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An Internet protocol camera, or IP camera, is a type of digital video camera commonly employed for surveillance, and which, unlike analog closed circuit television (CCTV) cameras, can send and receive data via a computer network and the Internet. Although most cameras that do this are webcams, the term "IP camera" or "netcam" is usually applied only to those used for surveillance. The first centralized IP camera was Axis Neteye 200, released in 1996 by Axis Communications.
There are two kinds of IP cameras:
- Centralized IP cameras, which require a central network video recorder (NVR) to handle the recording, video and alarm management.
- Decentralized IP cameras, which do not require a central NVR, as the cameras have recording function built-in and can thus record directly to any standard storage media, such as SD cards, NAS (network-attached storage) or a PC/server.
The first centralized IP camera was released in 1996 by Axis Communications. It was called the Axis Neteye 200 and was developed by the team of Martin Gren and Carl-Axel Alm. It used a custom web server internal to the camera. In late 1999, the company started using embedded Linux to operate its cameras. Axis also released documentation for its low-level API called "VAPIX", which builds on the open standards of HTTP and real time streaming protocol (RTSP). This open architecture was intended to encourage third-party software manufacturers to develop compatible management and recording software.
The first decentralized IP camera was released in 1999 by Mobotix. The camera's Linux system contained video, alarm, and recording management functions, thus the camera system did not require licensed video management software to manage the recording event, or video management.
The first IP camera with onboard video content analytics (VCA) was released in 2005 by Intellio. This camera was able to detect a number of different events, such as if an object was stolen, a human crossed a line, a human entered a predefined zone, or if a car moved in the wrong direction.
IP cameras are available at resolutions from 0.3 (VGA resolution) to 29 megapixels. As in the consumer TV business, in the early 21st century, there has been a shift towards high-definition video resolutions, e.g. 720p or 1080i and 16:9 widescreen format.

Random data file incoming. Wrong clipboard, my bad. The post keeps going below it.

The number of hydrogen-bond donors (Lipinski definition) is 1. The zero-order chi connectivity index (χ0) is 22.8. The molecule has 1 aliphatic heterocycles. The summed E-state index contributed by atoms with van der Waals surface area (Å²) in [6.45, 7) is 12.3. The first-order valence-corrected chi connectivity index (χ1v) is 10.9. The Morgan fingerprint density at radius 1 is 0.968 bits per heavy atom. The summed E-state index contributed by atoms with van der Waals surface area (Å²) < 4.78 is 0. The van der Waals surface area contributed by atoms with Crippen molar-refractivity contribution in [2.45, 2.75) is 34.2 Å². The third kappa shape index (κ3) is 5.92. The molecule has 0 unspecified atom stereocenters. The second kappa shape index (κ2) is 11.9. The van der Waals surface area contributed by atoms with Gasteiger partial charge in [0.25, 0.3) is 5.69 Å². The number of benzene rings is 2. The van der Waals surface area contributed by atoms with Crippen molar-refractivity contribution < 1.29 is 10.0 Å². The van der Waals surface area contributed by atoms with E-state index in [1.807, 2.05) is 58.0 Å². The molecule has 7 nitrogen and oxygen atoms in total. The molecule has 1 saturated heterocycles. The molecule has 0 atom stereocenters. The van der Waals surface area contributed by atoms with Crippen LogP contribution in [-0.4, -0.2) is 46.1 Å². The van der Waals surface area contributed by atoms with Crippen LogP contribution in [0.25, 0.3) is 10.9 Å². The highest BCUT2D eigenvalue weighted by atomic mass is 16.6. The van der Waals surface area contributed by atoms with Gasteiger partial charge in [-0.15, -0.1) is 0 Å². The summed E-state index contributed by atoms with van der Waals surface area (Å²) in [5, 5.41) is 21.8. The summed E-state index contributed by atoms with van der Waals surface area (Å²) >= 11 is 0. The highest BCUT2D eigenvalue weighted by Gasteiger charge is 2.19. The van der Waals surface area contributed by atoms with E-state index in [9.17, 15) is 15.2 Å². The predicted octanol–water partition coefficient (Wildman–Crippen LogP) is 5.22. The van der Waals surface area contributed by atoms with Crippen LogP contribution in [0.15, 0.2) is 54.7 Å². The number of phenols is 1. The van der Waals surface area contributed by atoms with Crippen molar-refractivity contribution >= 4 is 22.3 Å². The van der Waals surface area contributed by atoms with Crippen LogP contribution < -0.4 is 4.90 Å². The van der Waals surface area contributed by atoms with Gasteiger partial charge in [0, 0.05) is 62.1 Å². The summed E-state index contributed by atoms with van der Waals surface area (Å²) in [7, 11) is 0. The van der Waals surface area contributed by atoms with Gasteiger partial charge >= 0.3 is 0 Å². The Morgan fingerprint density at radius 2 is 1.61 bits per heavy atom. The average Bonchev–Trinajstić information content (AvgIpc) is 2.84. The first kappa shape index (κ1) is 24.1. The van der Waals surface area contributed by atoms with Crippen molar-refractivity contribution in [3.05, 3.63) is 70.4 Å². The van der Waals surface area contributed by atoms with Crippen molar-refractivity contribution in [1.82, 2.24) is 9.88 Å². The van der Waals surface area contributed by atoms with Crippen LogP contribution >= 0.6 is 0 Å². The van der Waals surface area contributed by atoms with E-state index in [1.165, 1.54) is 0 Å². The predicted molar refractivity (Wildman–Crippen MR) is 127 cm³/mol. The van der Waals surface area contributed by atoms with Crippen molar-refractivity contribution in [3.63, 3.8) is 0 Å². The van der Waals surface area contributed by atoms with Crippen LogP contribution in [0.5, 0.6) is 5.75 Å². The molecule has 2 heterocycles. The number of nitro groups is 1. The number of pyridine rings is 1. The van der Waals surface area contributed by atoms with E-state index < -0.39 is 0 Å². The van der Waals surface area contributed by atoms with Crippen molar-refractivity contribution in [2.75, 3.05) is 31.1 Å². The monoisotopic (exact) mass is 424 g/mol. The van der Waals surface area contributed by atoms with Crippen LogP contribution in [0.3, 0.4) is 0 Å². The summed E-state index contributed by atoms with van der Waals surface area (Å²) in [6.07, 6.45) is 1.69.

Previous generations of analog CCTV cameras use established broadcast television formats (e.g. Common Intermediate Format (CIF), NTSC, PAL, and SECAM). IP cameras may differ from one another in features and functions, video encoding (compression) schemes, available network protocols, and the API to be used by video management software.
In order to address issues of standardization of IP video surveillance, two industry groups were formed in 2008: the Open Network Video Interface Forum (ONVIF) and the Physical Security Interoperability Alliance (PSIA). While the PSIA was founded by 20 member companies including Honeywell, GE Security and Cisco, and ONVIF was founded by Axis Communications, Bosch and Sony, each group now has numerous members. As of January 2009, each group had released version 1.0 of their specification.
IP cameras differ from previous generation analog cameras which transmitted video signals as a voltage, instead IP camera images are sent using the transmission and security features of the TCP/IP protocol, which provides numerous benefits:
- Two-way audio via a single network cable allows users to listen to and speak to the subject of the video (e.g. gas station clerk assisting a customer on how to use the pay pumps)
- The use of a Wi-Fi or wireless network.
- Distributed intelligence such as video analytics can be placed in the camera itself allowing the camera to analyze images.
- Transmission of commands for PTZ (pan, tilt, zoom) cameras via a single network.
- Secure data transmission through encryption and authentication methods such as WPA, WPA2, TKIP, AES.
- Remote accessibility  which allows live video from selected cameras to be viewed from any computer, mobile smartphones and other devices (with sufficient access privileges).
- PoE Power over Ethernet to supply power through the ethernet cable and operate without a dedicated power supply.
- Higher initial cost per camera, except where cheaper webcams are used.
- High network bandwidth requirements: A modern IP-camera using video compression require depending on compression configuration about 1-2Mbit/s per camera for typical 720p/1080p resolution at full frame rate (25/30 fps). (That shall be compared with a typical CCTV camera with resolution of 640x480 pixels, 10 frames per second (10 frame/s) and a bit depth of 24-bit (uncompressed) would require over 73 Mbit/s).
- Public internet connection video is rather complicated to set up and requires a dynamic DNS. Some producers of IP cameras have made their own software available with built-in dynamic DNS.
As with a CCTV/DVR system, if the video is transmitted over the public Internet rather than a private network / intranet, the system potentially becomes open to a wider audience including hackers. Criminals can hack into a CCTV system to disable or manipulate them or observe security measures and personnel, thereby facilitating criminal acts and rendering the surveillance counterproductive. This can be counteracted by ensuring the network and device is secured and staying informed on new security methods. In 2012 users of 4chan hacked into thousands of streaming personal IP cameras by exploiting a vulnerability in some models of Trendnet home security cameras. In 2014 it was reported that a site indexed 73,011 locations worldwide with security cameras that were unprotected by using default usernames and passwords.
- Closed-circuit television camera
- Trail Camera - outdoor digital camera that operates on batteries and saves motion detected images to an SD card
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